On ideas for writing, Cornelia Funke says: "they come from everywhere and nowhere, from outside and inside. I have so many I won't be able to write them down in a lifetime."

On characters: "Mostly they step into my writing room and are so much alive, that I ask myself, where did they come from. Of course, some of them are the result of hard thinking, adding characteristics, manners, etc., but others are alive from the first moment they appear".




Favourite Funke quote: I always wanted to ride a dragon myself, so I decided to do this for a year in my imagination.


sharontregenza@gmail.com
@SharonTregenza







Friday, 2 December 2016

WHAT’S IN THE SHOPS – Dianne Hofmeyr


As the darkness was closing in, on yesterday’s chilly 1st December 2016 in a temperature of 3 degrees (I’m sure much colder in other parts of the UK) I went in search of bookshop windows looking for Christmas cheer. My walkabout was limited to my borough and a little further afield.

A quick stop before darkness at the South Kensington Book Shop, a great Independent, with the sun still up and the domes and cupolas of the V & A reflecting in the single window, I found a charming alpine snow scene of houses and snow flakes made from printed paper resting on books. In a way, similar to those amazing cut-outs made from books in the V & A’s own book collection.

 
To the side of the village, a model castle from Usborne’s Castle books along with books touching on Christmas in varying degrees, including some Enid Blyton spoofs. 
Right next door, the Medici Gallery – not strictly a bookshop but a delightful card, paper and much more sort of shop – this being the French Quarter of London, understandably had a display of Tintin and a large Snowy that would steal a few children's hearts. 
Further afield at Daunt Books in the Fulham Road,  their pavement was being dug up and the front of the two very generous windows they usually reserve for the children’s book display were covered by engineering work screening. Inside the shop I manage to capture a view of some baubles that were put in the window just as the pavement came up.

The Tale of Kitty-in-Boots with Quentin Blake illustrating a lost Beatrix Potter story was on display and Karen, the bookseller, assured me The Fox and the Star by designer Bickford-Smith, which won the Waterstones Book of the Year, was selling well. In a limited range of colour, the illustrations of darkness contrasting with flaming orange in spreads like this were wondrously warming on a cold night.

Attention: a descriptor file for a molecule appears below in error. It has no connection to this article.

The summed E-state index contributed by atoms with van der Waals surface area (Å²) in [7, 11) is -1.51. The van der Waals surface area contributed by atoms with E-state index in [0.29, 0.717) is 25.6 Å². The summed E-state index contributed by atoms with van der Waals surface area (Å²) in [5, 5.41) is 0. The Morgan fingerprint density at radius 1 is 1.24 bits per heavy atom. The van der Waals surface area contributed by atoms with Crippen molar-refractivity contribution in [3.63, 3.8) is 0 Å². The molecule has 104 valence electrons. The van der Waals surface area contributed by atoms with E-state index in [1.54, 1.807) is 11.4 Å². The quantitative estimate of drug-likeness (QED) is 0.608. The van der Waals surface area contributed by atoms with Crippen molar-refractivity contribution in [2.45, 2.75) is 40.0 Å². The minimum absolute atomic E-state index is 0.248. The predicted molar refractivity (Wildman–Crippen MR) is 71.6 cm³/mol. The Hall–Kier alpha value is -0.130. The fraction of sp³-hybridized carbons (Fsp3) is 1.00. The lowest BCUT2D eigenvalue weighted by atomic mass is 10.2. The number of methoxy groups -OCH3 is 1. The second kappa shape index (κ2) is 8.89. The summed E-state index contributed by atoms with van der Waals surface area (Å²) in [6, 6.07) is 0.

In The Little White Company I found that Nosy Crow had put its claw in the door with quite a few titles and found this display, not in the window but on the shop floor. Interesting to note that on another table I found the White Company are producing their own baby books… all pearly and silvery and soft focus to match the pearly and silvery rooms that mums who shop here, no doubt have created for their babes.
Then in the glittery darkness and getting more frozen by the minute, I set off for Piccadilly to see what the ‘heavies’ had in their shop windows. First up was Hatchard's with the Kitty book again and great to see Three Little Monkeys by Emma Chichester Clark also illustrated by Quentin Blake and a wonderful collection of the Winnie-the-Pooh stories with the original E.H. Shepard illustrations.

Waterstones Piccadilly seemed to fill their three large windows with toys more than books. But great to see The Book of Bees which tracks bees to as far back as the dinosaurs.



And finally the majestic flying angels of Regent Street which pay homage to the original lights of 1954. If you’ve spotted one of your books here, please shout out.  Best Book Offerings go to Hatchards and winner of the Best Display goes to South Kensington Book Shop.

I wish I could have gone further afield but by now I was completely frozen and it was time to head to Jane Ray's exhibition of illustrations for the Nightingale Project and who was there but the wonderful Quentin Blake himself. Jane has produced images that can be reproduced to the height of the walls in the women's Psychiatric Intensive Care Unit at St Charles Hospital. It is an incredible display and prints are for sale in aid of the project. So if you are looking for a gift for someone special for Christmas head for no 1 Nightingale Place SW10 9NG next to the Chelsea and Westminster Hospital. The exhibition continues until 21st April 2017.


www.diannehofmeyr.com
twitter: @dihofmeyr